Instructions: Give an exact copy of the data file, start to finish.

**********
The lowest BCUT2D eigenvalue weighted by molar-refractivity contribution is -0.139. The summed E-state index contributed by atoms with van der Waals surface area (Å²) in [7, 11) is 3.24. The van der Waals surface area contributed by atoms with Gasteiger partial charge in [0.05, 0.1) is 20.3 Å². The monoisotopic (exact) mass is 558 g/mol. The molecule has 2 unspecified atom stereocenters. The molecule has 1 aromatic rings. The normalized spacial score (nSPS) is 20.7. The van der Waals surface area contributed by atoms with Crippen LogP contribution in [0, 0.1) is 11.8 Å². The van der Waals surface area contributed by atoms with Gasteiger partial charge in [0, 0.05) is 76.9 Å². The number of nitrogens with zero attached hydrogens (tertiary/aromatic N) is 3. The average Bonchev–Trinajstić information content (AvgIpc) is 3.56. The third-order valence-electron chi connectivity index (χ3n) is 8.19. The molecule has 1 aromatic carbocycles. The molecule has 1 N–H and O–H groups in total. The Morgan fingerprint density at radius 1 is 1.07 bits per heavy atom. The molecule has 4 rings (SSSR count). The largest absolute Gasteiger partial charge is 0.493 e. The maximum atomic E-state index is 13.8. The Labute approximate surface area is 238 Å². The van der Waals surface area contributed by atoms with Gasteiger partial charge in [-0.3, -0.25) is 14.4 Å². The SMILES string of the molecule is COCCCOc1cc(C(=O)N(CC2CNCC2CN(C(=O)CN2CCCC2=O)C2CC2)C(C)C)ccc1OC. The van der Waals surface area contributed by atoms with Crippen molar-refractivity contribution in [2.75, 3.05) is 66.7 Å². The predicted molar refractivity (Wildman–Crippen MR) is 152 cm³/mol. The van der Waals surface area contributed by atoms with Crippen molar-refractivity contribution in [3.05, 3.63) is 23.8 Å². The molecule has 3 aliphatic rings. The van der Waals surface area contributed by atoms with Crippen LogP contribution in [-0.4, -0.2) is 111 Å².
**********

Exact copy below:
The lowest BCUT2D eigenvalue weighted by molar-refractivity contribution is -0.139. The summed E-state index contributed by atoms with van der Waals surface area (Å²) in [7, 11) is 3.24. The van der Waals surface area contributed by atoms with Gasteiger partial charge in [0.05, 0.1) is 20.3 Å². The monoisotopic (exact) mass is 558 g/mol. The molecule has 2 unspecified atom stereocenters. The molecule has 1 aromatic rings. The normalized spacial score (nSPS) is 20.7. The van der Waals surface area contributed by atoms with Crippen LogP contribution in [0, 0.1) is 11.8 Å². The van der Waals surface area contributed by atoms with Gasteiger partial charge in [0, 0.05) is 76.9 Å². The number of nitrogens with zero attached hydrogens (tertiary/aromatic N) is 3. The average Bonchev–Trinajstić information content (AvgIpc) is 3.56. The third-order valence-electron chi connectivity index (χ3n) is 8.19. The molecule has 1 aromatic carbocycles. The molecule has 1 N–H and O–H groups in total. The Morgan fingerprint density at radius 1 is 1.07 bits per heavy atom. The molecule has 4 rings (SSSR count). The largest absolute Gasteiger partial charge is 0.493 e. The maximum atomic E-state index is 13.8. The Labute approximate surface area is 238 Å². The van der Waals surface area contributed by atoms with Gasteiger partial charge in [-0.3, -0.25) is 14.4 Å². The SMILES string of the molecule is COCCCOc1cc(C(=O)N(CC2CNCC2CN(C(=O)CN2CCCC2=O)C2CC2)C(C)C)ccc1OC. The van der Waals surface area contributed by atoms with Crippen molar-refractivity contribution in [2.75, 3.05) is 66.7 Å². The predicted molar refractivity (Wildman–Crippen MR) is 152 cm³/mol. The van der Waals surface area contributed by atoms with Crippen molar-refractivity contribution in [3.05, 3.63) is 23.8 Å². The molecule has 3 aliphatic rings. The van der Waals surface area contributed by atoms with Crippen LogP contribution in [-0.4, -0.2) is 111 Å².